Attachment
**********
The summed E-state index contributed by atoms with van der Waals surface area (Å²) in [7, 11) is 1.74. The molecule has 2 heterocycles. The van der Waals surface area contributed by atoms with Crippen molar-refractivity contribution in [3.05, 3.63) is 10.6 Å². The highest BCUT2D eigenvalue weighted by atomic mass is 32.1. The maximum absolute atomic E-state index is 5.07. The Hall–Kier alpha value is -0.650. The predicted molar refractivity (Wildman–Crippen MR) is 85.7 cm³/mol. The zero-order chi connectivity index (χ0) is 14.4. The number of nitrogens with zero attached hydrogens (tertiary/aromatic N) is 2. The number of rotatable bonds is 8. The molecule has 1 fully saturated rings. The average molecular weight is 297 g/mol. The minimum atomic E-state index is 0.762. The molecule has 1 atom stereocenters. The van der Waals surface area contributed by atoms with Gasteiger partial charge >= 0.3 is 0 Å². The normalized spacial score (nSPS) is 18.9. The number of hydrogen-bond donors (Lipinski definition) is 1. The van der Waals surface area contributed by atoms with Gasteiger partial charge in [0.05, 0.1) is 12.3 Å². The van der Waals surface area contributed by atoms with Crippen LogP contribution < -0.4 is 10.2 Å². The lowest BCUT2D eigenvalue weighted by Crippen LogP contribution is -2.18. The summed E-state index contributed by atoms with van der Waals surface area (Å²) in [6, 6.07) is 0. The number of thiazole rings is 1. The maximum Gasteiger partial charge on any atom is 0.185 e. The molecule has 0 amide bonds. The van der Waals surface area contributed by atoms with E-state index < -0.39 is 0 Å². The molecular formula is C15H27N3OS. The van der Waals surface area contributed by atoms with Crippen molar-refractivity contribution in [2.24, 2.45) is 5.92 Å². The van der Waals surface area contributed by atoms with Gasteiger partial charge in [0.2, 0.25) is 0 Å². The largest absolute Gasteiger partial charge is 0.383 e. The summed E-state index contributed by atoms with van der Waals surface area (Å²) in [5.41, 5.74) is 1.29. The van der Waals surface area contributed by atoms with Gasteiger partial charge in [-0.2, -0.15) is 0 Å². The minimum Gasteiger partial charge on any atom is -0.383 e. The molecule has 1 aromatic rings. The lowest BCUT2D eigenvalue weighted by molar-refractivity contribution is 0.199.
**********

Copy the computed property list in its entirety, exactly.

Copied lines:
The summed E-state index contributed by atoms with van der Waals surface area (Å²) in [7, 11) is 1.74. The molecule has 2 heterocycles. The van der Waals surface area contributed by atoms with Crippen molar-refractivity contribution in [3.05, 3.63) is 10.6 Å². The highest BCUT2D eigenvalue weighted by atomic mass is 32.1. The maximum absolute atomic E-state index is 5.07. The Hall–Kier alpha value is -0.650. The predicted molar refractivity (Wildman–Crippen MR) is 85.7 cm³/mol. The zero-order chi connectivity index (χ0) is 14.4. The number of nitrogens with zero attached hydrogens (tertiary/aromatic N) is 2. The number of rotatable bonds is 8. The molecule has 1 fully saturated rings. The average molecular weight is 297 g/mol. The minimum atomic E-state index is 0.762. The molecule has 1 atom stereocenters. The van der Waals surface area contributed by atoms with Gasteiger partial charge >= 0.3 is 0 Å². The normalized spacial score (nSPS) is 18.9. The number of hydrogen-bond donors (Lipinski definition) is 1. The van der Waals surface area contributed by atoms with Gasteiger partial charge in [0.05, 0.1) is 12.3 Å². The van der Waals surface area contributed by atoms with Crippen LogP contribution < -0.4 is 10.2 Å². The lowest BCUT2D eigenvalue weighted by Crippen LogP contribution is -2.18. The summed E-state index contributed by atoms with van der Waals surface area (Å²) in [6, 6.07) is 0. The number of thiazole rings is 1. The maximum Gasteiger partial charge on any atom is 0.185 e. The molecule has 0 amide bonds. The van der Waals surface area contributed by atoms with E-state index < -0.39 is 0 Å². The molecular formula is C15H27N3OS. The van der Waals surface area contributed by atoms with Crippen molar-refractivity contribution in [2.24, 2.45) is 5.92 Å². The van der Waals surface area contributed by atoms with Gasteiger partial charge in [0.2, 0.25) is 0 Å². The largest absolute Gasteiger partial charge is 0.383 e. The summed E-state index contributed by atoms with van der Waals surface area (Å²) in [5.41, 5.74) is 1.29. The van der Waals surface area contributed by atoms with Gasteiger partial charge in [-0.2, -0.15) is 0 Å². The minimum Gasteiger partial charge on any atom is -0.383 e. The molecule has 1 aromatic rings. The lowest BCUT2D eigenvalue weighted by molar-refractivity contribution is 0.199.